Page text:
Last Updated: Friday - 09/24/2010
Week of September 16, 2002
Southern Church renews faith
The Next Christendom: The Coming of Global Christianity, by Philip Jenkins, Oxford University Press: Toronto. 270 pages.
Review by WAYNE HOLST
Special to the WCR
Every so often a book surfaces that can change one's perspective significantly. In the opinion of this reviewer, The Next Christendom has the potential to do just that for Canadian Catholic readers.
Author Philip Jenkins believes that shifts in the religious nature of our planet over the past century are having and will continue to have a major impact on social, political and economic conditions. While we hear a lot today about the growth of Islam and the resistance to Christian faith by fundamentalists of all the great religions, a literal sea change has been taking place in terms of the global impact of Christianity.
In the process, the faith is becoming deeply embedded in many new and diverse forms of cultural expression and, at the same time, it is going through a period of radical transformation.
For several generations, overseas mission work has been highly suspect by many in our society. It is still frequently criticized for riding on the shirttails of colonialism with its attendant exploitation of many of the world's peoples.
But something ironic occurred as the colonial powers retreated, leaving in their wake a multitude of independent nations. Africans, Latin Americans and Asians themselves are redefining their received Christian faith. Indigenous Christians in many once colonized countries now embrace it with great fervour.
Over the past century, the centre of Christian gravity and influence has been shifting dramatically southward. Jenkins writes that large numbers of Christians in the South and East honour the missionary commitment to evangelization. This is resulting in explosive growth for Catholic and non-Catholic churches alike.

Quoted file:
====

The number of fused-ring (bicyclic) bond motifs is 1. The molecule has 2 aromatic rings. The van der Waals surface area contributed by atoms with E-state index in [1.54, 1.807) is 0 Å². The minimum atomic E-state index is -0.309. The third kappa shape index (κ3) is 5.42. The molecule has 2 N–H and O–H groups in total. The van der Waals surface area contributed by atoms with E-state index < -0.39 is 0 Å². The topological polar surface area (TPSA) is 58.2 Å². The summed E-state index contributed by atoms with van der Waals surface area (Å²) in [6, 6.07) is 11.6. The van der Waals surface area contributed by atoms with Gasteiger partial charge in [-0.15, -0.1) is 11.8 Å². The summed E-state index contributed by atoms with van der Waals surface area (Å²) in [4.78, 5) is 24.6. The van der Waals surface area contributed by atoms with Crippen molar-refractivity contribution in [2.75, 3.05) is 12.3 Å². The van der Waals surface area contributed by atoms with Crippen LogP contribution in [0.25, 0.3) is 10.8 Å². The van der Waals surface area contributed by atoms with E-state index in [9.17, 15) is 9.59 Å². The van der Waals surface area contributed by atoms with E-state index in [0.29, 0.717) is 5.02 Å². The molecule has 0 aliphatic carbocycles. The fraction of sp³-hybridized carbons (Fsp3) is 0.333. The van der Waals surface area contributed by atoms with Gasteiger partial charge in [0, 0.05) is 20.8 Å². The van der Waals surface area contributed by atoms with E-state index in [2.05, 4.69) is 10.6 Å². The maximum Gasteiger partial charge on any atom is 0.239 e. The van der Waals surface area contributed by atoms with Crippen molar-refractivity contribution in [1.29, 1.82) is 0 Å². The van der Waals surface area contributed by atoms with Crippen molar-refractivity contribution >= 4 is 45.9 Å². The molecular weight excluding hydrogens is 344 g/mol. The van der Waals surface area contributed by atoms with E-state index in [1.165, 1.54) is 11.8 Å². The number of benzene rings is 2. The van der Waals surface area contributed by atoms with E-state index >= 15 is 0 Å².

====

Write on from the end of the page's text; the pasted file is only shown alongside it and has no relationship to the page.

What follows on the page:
For example, in 1914, the total Catholic population of Africa stood at seven million. By the year 2000 that figure had increased to 120 million. Twenty-five years from now, the numbers will likely balloon to 228 million. Taking into consideration the factor of African population growth, this still represents a major religious transformation with few precedents in Church history.
The Christianity currently emerging from Africa, Latin America and Asia is more conservative than that practised in the West.
Most Christians in the South are poor. Their societies are more comfortable with authority and charisma and they show little interest in feminism or tolerance for homosexuality. Mary plays an important role in the spirituality of large numbers of southern Catholic Christians.
Jenkins believes that the emergence of the southern Church will provide an experience of renewed Christianity for the faithful everywhere.
Islam and Christianity stand as the two major religious options for humanity's future, he says. That means a growing risk of conflict, especially at strategic political fault lines.
There is an increasing need for interfaith understanding, since both religions are, by nature, competitive. Christians in the older, northern churches need to better understand non-Western faith expressions. Otherwise, internecine conflicts are bound to increase.
Most important of all, Christianity must be understood as a truly Catholic and planetary phenomenon.
The Next Christendom does not claim to provide the definitive future explanation for global Christianity. Yet, many of its scenarios are intriguingly believable and capable of altering a reader's perceptions in dramatic ways.
(Wayne Holst is a writer who has taught religion and culture at the University of Calgary.)